Simon was such a hit with fans that he was brought back for the film Stargate: Continuum to wrap up the series, even though most of the characters of his race were no longer featured in the series by the end.
Simon was originally born in Johannesburg, South Africa, to Jewish parents from Poland and Lithuania.
As a young man, he was a swimmer and continued to pursue his Olympic goals after moving with his family to the UK in 1975.
In the mid-1980s he moved to the US to continue his training, but he later returned to South Africa and enlisted in the country’s Air Force.
The future actor focused on his passion for water sports after leaving the Air Force, by teaching water-skiing and windsurfing.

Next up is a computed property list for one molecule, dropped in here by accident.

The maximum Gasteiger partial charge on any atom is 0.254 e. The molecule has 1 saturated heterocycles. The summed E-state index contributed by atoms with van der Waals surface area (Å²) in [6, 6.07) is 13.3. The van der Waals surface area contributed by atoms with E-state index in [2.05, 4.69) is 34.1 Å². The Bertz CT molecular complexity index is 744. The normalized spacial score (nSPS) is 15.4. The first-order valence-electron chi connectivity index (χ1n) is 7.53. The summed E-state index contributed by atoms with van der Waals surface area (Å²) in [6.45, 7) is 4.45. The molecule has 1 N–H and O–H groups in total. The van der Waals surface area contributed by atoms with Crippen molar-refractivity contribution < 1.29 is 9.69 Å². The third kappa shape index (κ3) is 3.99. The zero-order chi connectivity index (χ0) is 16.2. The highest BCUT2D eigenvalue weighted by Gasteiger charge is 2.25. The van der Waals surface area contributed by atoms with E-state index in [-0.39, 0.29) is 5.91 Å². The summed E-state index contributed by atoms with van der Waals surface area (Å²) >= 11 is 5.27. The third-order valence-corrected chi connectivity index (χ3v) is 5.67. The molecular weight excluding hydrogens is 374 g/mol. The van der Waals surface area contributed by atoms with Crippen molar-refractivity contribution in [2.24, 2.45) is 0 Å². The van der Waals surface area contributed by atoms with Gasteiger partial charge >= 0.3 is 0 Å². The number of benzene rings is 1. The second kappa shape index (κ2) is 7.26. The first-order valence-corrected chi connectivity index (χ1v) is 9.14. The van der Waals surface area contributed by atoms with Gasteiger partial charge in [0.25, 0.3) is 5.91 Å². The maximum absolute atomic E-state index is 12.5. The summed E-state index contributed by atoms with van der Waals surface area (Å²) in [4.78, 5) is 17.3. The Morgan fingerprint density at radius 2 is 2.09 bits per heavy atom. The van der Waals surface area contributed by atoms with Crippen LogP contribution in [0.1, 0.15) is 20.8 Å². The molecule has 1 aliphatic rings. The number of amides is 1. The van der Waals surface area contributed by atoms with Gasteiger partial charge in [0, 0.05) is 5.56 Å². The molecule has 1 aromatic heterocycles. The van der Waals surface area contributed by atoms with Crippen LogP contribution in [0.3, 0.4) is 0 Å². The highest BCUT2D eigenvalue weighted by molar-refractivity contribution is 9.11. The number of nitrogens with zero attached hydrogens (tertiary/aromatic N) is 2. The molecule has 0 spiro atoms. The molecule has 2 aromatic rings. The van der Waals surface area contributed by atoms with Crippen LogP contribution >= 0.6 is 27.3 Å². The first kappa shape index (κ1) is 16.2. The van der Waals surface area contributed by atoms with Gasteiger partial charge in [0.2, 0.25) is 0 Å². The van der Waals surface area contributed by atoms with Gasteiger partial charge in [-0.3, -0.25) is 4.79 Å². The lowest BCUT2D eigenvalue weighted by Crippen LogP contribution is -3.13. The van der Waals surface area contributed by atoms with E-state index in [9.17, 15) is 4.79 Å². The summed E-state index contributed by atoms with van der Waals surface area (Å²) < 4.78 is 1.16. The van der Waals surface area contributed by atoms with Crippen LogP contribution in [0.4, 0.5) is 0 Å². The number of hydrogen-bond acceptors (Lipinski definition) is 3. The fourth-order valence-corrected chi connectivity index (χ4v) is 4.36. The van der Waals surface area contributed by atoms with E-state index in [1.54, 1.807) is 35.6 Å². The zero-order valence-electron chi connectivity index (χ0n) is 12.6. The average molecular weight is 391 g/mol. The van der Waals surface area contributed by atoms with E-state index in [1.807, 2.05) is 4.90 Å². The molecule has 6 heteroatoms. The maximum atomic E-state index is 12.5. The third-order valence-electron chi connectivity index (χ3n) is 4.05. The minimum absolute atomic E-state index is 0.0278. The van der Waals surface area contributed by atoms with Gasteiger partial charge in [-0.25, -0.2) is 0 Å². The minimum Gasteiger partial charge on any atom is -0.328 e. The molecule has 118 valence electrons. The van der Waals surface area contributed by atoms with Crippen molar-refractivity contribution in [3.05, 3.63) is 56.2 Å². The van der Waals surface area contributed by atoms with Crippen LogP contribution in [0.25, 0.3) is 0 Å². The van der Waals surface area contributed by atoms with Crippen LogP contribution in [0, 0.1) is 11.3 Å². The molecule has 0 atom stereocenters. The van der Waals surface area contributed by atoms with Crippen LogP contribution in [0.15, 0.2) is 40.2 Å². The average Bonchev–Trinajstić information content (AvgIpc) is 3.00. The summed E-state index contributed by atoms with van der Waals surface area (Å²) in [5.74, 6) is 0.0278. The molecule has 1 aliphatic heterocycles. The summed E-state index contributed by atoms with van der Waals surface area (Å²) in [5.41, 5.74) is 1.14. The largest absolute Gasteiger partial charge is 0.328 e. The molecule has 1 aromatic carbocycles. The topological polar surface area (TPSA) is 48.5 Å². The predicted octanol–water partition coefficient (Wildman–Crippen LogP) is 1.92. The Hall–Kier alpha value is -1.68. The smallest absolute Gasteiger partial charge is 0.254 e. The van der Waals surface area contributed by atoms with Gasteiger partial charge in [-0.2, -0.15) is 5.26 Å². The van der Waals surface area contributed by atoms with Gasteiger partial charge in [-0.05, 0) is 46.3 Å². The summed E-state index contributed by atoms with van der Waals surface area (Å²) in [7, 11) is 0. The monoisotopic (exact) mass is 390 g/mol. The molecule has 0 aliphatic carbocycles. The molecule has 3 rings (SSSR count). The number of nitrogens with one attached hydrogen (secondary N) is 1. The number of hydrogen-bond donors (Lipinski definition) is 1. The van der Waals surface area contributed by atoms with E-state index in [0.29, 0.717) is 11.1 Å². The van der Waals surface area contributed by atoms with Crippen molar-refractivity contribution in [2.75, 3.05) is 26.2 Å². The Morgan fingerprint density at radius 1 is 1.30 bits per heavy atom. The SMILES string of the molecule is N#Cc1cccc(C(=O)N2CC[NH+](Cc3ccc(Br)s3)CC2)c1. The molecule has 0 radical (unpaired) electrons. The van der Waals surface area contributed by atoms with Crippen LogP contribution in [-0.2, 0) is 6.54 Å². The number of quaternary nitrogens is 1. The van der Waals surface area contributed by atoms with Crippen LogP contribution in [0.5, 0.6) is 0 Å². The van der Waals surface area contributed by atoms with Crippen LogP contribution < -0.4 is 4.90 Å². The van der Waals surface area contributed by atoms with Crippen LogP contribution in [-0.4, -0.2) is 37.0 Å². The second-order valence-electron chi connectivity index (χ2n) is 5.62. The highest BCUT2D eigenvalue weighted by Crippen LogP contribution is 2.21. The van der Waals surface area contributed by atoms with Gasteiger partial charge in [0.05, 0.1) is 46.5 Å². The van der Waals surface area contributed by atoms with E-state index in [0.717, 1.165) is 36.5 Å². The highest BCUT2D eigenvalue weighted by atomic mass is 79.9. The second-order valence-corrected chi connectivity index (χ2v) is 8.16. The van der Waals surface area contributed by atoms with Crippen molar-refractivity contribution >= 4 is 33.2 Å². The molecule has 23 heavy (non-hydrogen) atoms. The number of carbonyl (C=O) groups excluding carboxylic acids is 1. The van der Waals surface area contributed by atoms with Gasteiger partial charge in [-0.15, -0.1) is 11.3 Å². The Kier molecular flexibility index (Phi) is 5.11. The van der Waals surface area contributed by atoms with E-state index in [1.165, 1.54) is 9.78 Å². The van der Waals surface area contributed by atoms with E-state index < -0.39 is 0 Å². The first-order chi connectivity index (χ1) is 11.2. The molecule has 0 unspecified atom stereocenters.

Former X Factor star Rebecca Ferguson, 34, has hit out about the way she claims she had been treated in the music industry after an unearthed video surfaced online tonight. The singer said she was not staying silent anymore as she shared details about treatment she had received, which included being bullied and blackmailed.
The singer began by sharing a video of herself and her fellow X Factor stars Cher Lloyd and Katie Waissel being interviewed by Jeff Brazier.
The trio were mentored by former judge Cheryl on the show in 2010.
In the clip, the group were seen having a laugh as they tried to impersonate the X Factor voiceover.
She captioned the video: “OMG! how sweet and innocent was I, how could anybody be cruel I am looking back and baffled at how I have been treated in this industry. How could you do that to a kid?”
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Rebecca said watching back certain videos had reminded her how some people treated her at a young age.
The former X Factor star didn’t disclose any names, but told fans she had been bullied and blackmailed.
In her first tweet, she wrote: “I am not even being silent anymore.